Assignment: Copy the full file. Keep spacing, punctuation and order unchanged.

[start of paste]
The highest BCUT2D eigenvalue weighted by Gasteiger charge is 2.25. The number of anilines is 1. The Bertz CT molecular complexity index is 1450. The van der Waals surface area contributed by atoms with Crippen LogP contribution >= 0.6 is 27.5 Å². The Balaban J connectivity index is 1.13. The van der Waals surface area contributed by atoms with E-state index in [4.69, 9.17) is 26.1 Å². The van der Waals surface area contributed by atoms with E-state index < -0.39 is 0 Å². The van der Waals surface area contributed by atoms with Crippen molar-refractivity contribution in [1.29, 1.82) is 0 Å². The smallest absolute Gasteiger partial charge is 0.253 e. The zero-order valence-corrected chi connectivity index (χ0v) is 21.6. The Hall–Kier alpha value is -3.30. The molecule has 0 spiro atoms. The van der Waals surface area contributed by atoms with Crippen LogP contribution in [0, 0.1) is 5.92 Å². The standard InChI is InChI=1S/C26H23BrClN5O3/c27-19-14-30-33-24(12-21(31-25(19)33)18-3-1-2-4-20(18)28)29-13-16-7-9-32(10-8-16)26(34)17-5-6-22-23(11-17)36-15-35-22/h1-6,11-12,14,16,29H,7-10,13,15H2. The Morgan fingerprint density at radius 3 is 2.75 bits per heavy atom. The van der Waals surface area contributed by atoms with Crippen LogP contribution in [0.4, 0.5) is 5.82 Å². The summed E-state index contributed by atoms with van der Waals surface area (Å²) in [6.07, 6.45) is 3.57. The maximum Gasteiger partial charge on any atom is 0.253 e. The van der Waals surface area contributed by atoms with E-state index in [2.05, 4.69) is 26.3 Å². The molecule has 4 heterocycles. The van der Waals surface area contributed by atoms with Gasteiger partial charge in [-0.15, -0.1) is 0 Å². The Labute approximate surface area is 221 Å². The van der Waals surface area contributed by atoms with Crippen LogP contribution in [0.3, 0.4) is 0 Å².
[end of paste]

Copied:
The highest BCUT2D eigenvalue weighted by Gasteiger charge is 2.25. The number of anilines is 1. The Bertz CT molecular complexity index is 1450. The van der Waals surface area contributed by atoms with Crippen LogP contribution >= 0.6 is 27.5 Å². The Balaban J connectivity index is 1.13. The van der Waals surface area contributed by atoms with E-state index in [4.69, 9.17) is 26.1 Å². The van der Waals surface area contributed by atoms with E-state index < -0.39 is 0 Å². The van der Waals surface area contributed by atoms with Crippen molar-refractivity contribution in [1.29, 1.82) is 0 Å². The smallest absolute Gasteiger partial charge is 0.253 e. The zero-order valence-corrected chi connectivity index (χ0v) is 21.6. The Hall–Kier alpha value is -3.30. The molecule has 0 spiro atoms. The van der Waals surface area contributed by atoms with Crippen LogP contribution in [0, 0.1) is 5.92 Å². The standard InChI is InChI=1S/C26H23BrClN5O3/c27-19-14-30-33-24(12-21(31-25(19)33)18-3-1-2-4-20(18)28)29-13-16-7-9-32(10-8-16)26(34)17-5-6-22-23(11-17)36-15-35-22/h1-6,11-12,14,16,29H,7-10,13,15H2. The Morgan fingerprint density at radius 3 is 2.75 bits per heavy atom. The van der Waals surface area contributed by atoms with Crippen LogP contribution in [0.4, 0.5) is 5.82 Å². The summed E-state index contributed by atoms with van der Waals surface area (Å²) in [6.07, 6.45) is 3.57. The maximum Gasteiger partial charge on any atom is 0.253 e. The van der Waals surface area contributed by atoms with E-state index in [2.05, 4.69) is 26.3 Å². The molecule has 4 heterocycles. The van der Waals surface area contributed by atoms with Gasteiger partial charge in [-0.15, -0.1) is 0 Å². The Labute approximate surface area is 221 Å². The van der Waals surface area contributed by atoms with Crippen LogP contribution in [0.3, 0.4) is 0 Å².